• When searching for your ancestor, use first names, since surnames were fluid during this time and they may not be listed with the surnames they later used.
  • Review each record set provided by the Freedmen’s Bureau. These include:
    • Headquarter Records
    • Assistant Commissioners
    • Superintendents of Education
    • Field Office Records
    • Marriage Records
    • Office of Adjutant General Records
    • Claim Records
    • Labor Contracts, Indenture and apprenticeship Records
    • Records of Freedmen’s Complaints
    • Freedmen’s Court Records
    • Freedmen’s Bureau Records of Persons and Articles Hired
    • Freemen’s Bureau Ration Records
  • Offices were located in regions, not counties. Searching for records for your ancestor can be tricky, since they may not have gone to the nearest office, geographically.
  • Reports were sent “up the line” from the Field Office, to Assistant Commissioners, to Commissioners. Review record sets at all locations.

Watch Regina King’s full journey, download the TLC GO app or watch on TLC.com/WDYTYA. Binge full episodes of Who Do You Think You Are? on TLC.com.

13 Comments

    • P

      I was very disappointed by the political bias shown in this show….this is not the purpose of having these genealogical events on TV. Regina needs to take her activisim elsewhere!!! Completely dismayed by it all!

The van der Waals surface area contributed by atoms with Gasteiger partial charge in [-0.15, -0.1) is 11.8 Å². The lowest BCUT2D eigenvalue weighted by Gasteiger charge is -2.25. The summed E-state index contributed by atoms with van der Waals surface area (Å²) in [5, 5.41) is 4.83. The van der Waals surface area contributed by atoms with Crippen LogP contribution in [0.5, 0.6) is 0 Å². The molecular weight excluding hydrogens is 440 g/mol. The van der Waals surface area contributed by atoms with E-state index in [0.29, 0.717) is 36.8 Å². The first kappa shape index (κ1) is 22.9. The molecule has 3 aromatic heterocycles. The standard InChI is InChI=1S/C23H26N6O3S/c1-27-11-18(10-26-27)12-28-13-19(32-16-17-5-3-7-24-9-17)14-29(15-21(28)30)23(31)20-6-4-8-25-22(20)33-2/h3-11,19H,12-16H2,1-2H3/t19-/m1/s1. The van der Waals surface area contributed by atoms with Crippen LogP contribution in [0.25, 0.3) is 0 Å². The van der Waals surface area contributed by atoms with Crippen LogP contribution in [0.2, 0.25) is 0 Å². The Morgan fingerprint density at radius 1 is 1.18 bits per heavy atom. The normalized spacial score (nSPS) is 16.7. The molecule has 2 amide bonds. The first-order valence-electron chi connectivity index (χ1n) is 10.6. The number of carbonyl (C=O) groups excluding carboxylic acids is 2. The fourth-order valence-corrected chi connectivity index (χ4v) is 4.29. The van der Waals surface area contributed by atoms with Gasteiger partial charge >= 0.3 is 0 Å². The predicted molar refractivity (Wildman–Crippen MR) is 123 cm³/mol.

• Dennis Lohr

        >>> Regina needs to take her activisim elsewhere!!! <<<

        It seems you completely missed the connection between the importance of politics in Ms King’s life and that of her 2G Grandfather. She is continuing to use that same voice her 2G Grandfather’s wife died to protect.

    • the Pennsylvania Dutch and Amish are not the same. They were people from the German regions of Europe. But the Amish today are basically the only ones speaking it here.
      But the Amish do have great records to search through as I understand. If you google Amish Genealogy you will find quite a bit of information. Good luck

  1. Michkirk

    I was adopted Dickson but later on I took back my biological fathers name Kirkland, without going through the courts, how should I use which last name?

    • Donna

      I would say which ever one you’d like to know more of. Do you want to know of your actual blood line, or just where your adoptive parents came from.

  2. Cerize Pereira

    My father does not know of my existence on this planet It is my dream to find him. I was an orphan from 0 to 6 yrs.of age.

  3. Betty

    I am adopted and aware of my birth mother (who was raised by strangers) and know of my suggested father. The man who supposedly is my birth father is the father of a school chum of mine. Can I run the info of my genetic family on a separate line? Suggestions?